Can you change your mind after the designs have been drawn and permits have been secured? Absolutely. Sometimes it’s hard to identify your vision completely until after the project has begun to come to life. Count on your architect to let you know what’s possible and create the solutions to your adapting desires.
Designing a dream home is as much about brilliant architecture and design as it about creating that bomb pinterest board. But what do you do if your vision changes over the course of the project? Well, if your vision changes, the designs can change as well – with some limitations. There are just a few considerations to keep in mind.
Your architect goes to great and thorough lengths to ensure that loads are properly balanced and all designs are structurally sound. What this means is that if you’re considering major structural changes, you should address these in the design phase, not the construction phase. Once construction has begun there are certain changes – the major structural kind – that simply won’t be possible. Your architect can let you know what types of modifications can be made during the design process and what will be possible once construction has begun.
Many changes can be made to your project, even if major structural changes aren’t possible. It all depends on the scope of the change and how it will factor into the overall design plans. For example, if you want new roofing or siding materials, that is typically no problem. However, if you want to go from a lightweight roofing material in the original designs to something heavy like clay shingles, you may need to add in more structural support.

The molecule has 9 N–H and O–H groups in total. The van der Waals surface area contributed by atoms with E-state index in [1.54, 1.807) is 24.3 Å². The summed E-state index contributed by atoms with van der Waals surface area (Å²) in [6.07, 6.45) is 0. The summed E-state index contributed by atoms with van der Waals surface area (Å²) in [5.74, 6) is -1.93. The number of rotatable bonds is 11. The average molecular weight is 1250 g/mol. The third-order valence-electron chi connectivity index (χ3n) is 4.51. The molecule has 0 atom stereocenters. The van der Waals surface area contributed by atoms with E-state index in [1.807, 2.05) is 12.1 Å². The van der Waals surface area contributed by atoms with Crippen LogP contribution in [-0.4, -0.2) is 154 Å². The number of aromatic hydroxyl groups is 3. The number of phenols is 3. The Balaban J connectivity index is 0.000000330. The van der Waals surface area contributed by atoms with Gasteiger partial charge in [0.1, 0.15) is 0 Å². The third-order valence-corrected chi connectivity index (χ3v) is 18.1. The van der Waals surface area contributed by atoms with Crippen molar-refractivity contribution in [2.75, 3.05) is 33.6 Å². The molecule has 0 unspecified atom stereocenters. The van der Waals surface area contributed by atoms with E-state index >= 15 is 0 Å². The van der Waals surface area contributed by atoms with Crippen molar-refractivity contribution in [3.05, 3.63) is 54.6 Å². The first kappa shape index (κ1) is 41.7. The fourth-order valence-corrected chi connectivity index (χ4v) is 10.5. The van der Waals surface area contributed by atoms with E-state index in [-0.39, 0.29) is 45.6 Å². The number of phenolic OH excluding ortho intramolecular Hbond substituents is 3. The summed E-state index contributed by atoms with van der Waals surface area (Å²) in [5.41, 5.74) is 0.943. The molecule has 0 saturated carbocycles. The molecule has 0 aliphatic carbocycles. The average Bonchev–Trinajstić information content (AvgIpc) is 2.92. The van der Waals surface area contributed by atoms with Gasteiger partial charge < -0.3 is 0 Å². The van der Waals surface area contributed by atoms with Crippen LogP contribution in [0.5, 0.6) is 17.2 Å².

Other changes that are fairly straightforward after construction can include the layout of fixtures, but you’ll want to do this before the electricians or plumbers arrive. Kitchen and bathroom cabinetry can also be changed, you just may need to go through another design process.
Modifications are all unique and will vary from project to project, as well as the scope of the change. If new designs prove complicated, you could expect a redesign fee, as well as new permitting fees. There could also be new construction and materials costs. An additional cost could be the loss of time. If you were planning to move into your home in March but changes pushed back the project until May, this could upset some of your other plans and logistics.
Timing is everything when it comes to making changes. For instance, if you decide you want new windows after the builder has already ordered the windows, you could still end up paying for them. As we already mentioned, there are changes that simply can’t be made after construction has begun, so make sure your architect knows of any major changes during the design period.
Count on your architect to give you accurate information on what modifications might cost you.
The main takeaway from this post is that changes are possible and following your vision is a good thing. Your architect or designer will let you know what’s within the realms of reason and give you a good idea of the potential cost.
If there are designs and visions you absolutely must have, don’t be afraid to speak up about making the necessary change. You only get to build your dream home once. Make sure it’s everything you could ever want it to be.